800km from bottom to top, Norte Chico makes a long transition from the fertile central valley to the dry deserts. Its highlights are few.

La Serena is a colonial town (the second oldest in Chile) set back from a long, long beach served by a long, long esplanade of hotels that fill to overflowing after Christmas in the height of Chile's summer holidays. It sits at the mouth of the Elqui river, which flows from the Andes through a delightful valley of vineyards, orange groves, and fruit farms-a long swathe of green winding between its steep dry hillsides. The Elqui Valley is 'A cry of nature rising amidst the opaque mountains and the clear blue sky' in the words of the poet Gabriela Mistral.

Mistral, the first female Nobel laureate for literature, is honoured by a museum in the town of Vicuña. Not far from here are two spectacular astronomical observatories, Cerro Tololo and Del Pangue, that open their doors to visitors. There are several others further afield. Pisco brandy is a principal product of the region.

Lauca National Park

The extraordinary Lauca National Park lies just beyond the Atacama desert, tucked into Chile's north-east corner.

Lauca starts at an everyday 3200m but rises to 6342m, making it one of the world's highest parks. Maximum altitude is provided by Parinacota volcano, with three others over 6000m and several peaks in the 4000s and 5000s. There are more volcanoes just over the border in Bolivia including Pomerape, Parinacota's twin.

The result is stunning. Immense snowy volcanoes stand behind volcanic cones of every size dotted across a wide high landscape.

Unlike Atacama, parts of Lauca are wet from rain and mountain rivers. Chungara Lake is the highest lake, the interconnected lagoons of Cotacotani are among the most scenic. They flow underground to feed wetlands that are a magnet for wildlife.

Vicuñas, guanacos and huemules graze in numbers, armadillos and viscachas are plentiful. Pumas are present, but hard to find.

Lauca's birdlife is particularly special, with 140 on the list, including key altiplano and high plateau endemics. Good road access to much of the altitude range is very helpful.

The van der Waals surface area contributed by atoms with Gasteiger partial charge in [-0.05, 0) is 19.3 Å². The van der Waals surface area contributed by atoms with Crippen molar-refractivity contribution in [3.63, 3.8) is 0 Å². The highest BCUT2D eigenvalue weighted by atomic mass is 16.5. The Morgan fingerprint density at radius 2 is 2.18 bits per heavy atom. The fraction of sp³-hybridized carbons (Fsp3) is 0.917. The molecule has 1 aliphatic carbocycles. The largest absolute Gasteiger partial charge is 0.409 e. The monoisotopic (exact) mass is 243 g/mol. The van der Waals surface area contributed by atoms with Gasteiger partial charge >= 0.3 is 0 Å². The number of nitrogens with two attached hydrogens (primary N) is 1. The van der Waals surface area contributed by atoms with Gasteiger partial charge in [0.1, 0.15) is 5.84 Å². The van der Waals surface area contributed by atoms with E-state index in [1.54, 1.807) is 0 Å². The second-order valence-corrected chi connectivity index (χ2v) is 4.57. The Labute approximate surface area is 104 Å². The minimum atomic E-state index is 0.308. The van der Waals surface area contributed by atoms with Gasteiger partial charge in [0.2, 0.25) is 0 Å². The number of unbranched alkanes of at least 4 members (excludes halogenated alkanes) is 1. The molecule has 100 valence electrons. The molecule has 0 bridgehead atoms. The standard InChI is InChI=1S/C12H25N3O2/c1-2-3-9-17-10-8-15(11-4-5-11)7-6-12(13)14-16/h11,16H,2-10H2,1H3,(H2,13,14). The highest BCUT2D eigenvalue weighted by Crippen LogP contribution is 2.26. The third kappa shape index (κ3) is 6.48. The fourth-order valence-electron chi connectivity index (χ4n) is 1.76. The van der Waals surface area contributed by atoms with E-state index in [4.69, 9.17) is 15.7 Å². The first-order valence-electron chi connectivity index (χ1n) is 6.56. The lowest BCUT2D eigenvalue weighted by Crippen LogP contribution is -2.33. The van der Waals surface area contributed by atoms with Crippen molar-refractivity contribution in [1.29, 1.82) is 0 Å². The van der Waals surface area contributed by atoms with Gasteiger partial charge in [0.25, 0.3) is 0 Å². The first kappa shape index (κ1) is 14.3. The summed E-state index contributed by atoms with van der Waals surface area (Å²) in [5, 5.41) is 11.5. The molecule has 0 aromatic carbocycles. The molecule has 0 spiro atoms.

Despite the strong competition, Lauca could claim to be one of Chile's most spectacular regions, though it is one of its least visited. The best access is from Arica on the coast or from the Uyuni salt flats in Bolivia.

Lauca Biosphere Reserve combines the Lauca and Las Vicuñas parks and borders Sajama NP in Bolivia.

Iquique

Squeezed between the ocean and the gigantic sand dunes that are a feature of this coast (and offer some of the world's best paragliding) Iquique goes about its business with energy and cosmopolitan style. The town expanded from fishing village to commercial hub in the nitrate boom that created the ghost towns of Humberstone and Santa Laura, both UNESCO World Heritage Sites.

Arica

The last town before the border, Arica marks the end of the coastal cordillera in a chunky bluff and 110m cliff known as El Morro where an 1880 battle saw this region pass from Peru to Chile. Local holidaymakers, surfing beaches, and docks that serve as Bolivia's access to the sea keep the town busy.

Human history stretches back nine thousand years here thanks to the two fertile river valleys of Lluta and Azapa which were settled by the ancient Chinchorro people, then by Tiwanakus, before coming under Inca control. Geoglyph drawings in the surface of the earth dot the valleys and in 1983 the burial site of 96 mummies was accidentally unearthed at the foot of El Morro, echoing smaller burial sites along the Pacific coast. The earliest mummies from the region predate their Egyptian counterparts by several thousand years.

An excellent Museo Arqueológico nearby in the Azapa Valley houses a collection of Chinchorro mummies, along with ceramics, tapestries and other artefacts from Chinchorro, Tiwanaku and Aymara cultures in the region. It is among the best museums in Chile.

 

Start planning your trip to Chile

Let us know what kind of trip to Chile you are most interested in, and when you are thinking of travelling. Our travel experts know Chile extremely well, and will be delighted to offer some initial ideas and advice, and to develop a more detailed design for your holiday as your ideas evolve.

Call us on 020 7281 7788 ( Mon-Fri 9:15-5:45). Or we'd be happy to call you back.